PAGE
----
Mission pivot means being more flexible with agency methods.
Mission critical and mission creep bookend much of the public-sector IT community’s experience. The former defines the class of systems that government can’t live without, particularly those that support secure transactions in public safety, health and welfare. The latter is the bane of every project manager’s existence as scope expands and requirements try to accommodate the art of the possible.
Both keep CIOs and CTOs busy enough that they’re rarely distracted by speculation about existential threats — but they’re not immune from them. The Y2K mitigation effort created angst about the evolving role, as did the arrival of the Internet, e-commerce, e-government and e-everything else. Add to the list the current push to merge public agencies to cut costs. There’s a new spectator sport in counting technology agencies that ascend with a wider control span and those de-evolving to their original budget or administrative agencies.
Endless ink has been spilled exploring the possibilities and prospects for these new flavors of chief. The results are a tad inconclusive except for a general Darwinian consensus that resonated with veterans and newbies alike: Adapt or die.
It’s useful to add another mission-related word: pivot. Mission pivots are key to sustaining technology’s leadership in doing public business. Technology moves fast; government’s deliberative processes move slowly. That can whipsaw technology agencies and their leaders, notably during fiscal austerity. Triage is now common in which hard decisions are made about how agencies operate — sometimes doing more and doing things differently; in others, maintaining extant structures and service models; and in yet others, ending mature or underperforming services. In a word, pivoting.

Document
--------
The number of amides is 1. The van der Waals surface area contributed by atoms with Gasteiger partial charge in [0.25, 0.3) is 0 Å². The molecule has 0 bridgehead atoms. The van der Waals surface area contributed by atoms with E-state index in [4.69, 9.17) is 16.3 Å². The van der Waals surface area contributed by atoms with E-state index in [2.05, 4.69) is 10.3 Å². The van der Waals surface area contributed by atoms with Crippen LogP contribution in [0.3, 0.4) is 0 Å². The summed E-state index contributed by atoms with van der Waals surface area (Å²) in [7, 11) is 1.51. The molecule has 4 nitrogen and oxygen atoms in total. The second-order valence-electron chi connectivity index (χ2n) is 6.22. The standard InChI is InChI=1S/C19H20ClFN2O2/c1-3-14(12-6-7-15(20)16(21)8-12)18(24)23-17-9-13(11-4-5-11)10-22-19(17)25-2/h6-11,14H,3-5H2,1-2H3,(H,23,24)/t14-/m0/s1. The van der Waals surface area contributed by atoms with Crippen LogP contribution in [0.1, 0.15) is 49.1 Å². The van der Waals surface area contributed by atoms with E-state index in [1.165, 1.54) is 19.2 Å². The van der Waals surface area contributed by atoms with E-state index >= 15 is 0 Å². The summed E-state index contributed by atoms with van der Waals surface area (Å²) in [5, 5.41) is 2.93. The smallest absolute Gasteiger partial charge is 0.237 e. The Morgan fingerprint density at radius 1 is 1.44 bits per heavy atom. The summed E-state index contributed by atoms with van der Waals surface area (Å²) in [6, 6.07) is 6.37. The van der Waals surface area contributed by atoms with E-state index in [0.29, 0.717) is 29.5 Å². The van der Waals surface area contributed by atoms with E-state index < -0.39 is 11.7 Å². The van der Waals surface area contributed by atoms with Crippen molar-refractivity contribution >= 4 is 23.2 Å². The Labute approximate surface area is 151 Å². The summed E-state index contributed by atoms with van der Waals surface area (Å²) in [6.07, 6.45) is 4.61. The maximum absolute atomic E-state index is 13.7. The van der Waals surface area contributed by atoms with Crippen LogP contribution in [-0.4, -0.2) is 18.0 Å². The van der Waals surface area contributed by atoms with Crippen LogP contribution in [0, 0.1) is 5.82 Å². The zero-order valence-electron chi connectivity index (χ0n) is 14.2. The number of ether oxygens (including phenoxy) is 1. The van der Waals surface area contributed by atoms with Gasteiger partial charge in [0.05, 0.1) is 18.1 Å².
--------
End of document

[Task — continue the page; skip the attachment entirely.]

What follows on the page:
The value of technology innovation is in bettering business processes, not in owning or operating infrastructure. Enterprise IT organizations are being consolidated, merged and nested within larger managements and shared services organizations. Increasingly third-party managed and hosted services challenge long-standing justifications for large stand-alone government data centers. As IT provisioning structures change, CIO-led organizations must remain nimble and robust for their customers and avoid being wedded to conventional operating ways. CIOs have the opportunity (if not obligation) to fill the void with disciplined management for government operations and service delivery.
Pivoting to become the resident source of business process expertise may not have been part of the plan (professionally or organizationally), and it may require retraining or rebalancing the IT bench, but it’s a strategic move to help customer agencies optimize their technology and investments.
Maintaining a strategic perspective on the myriad offerings in the technology marketplace is also growing in importance — less in terms of competitive analysis for internal IT service providers, but as a fluid source of potential partners that can be engaged and managed on behalf of customer agencies.
In all of this, CIOs, CTOs and their ilk are equal parts negotiator, broker, diplomat, process physician, shaman (to the degree they remain intermediaries to the digital world) and community organizer. They will be measured not by how much they buy or build, but by how much they get done.
Paul W. Taylor is the chief content officer for e.Republic and senior adviser to the Center for Digital Government. Taylor served as deputy Washington state CIO and chief of staff of the state Information Services Board.
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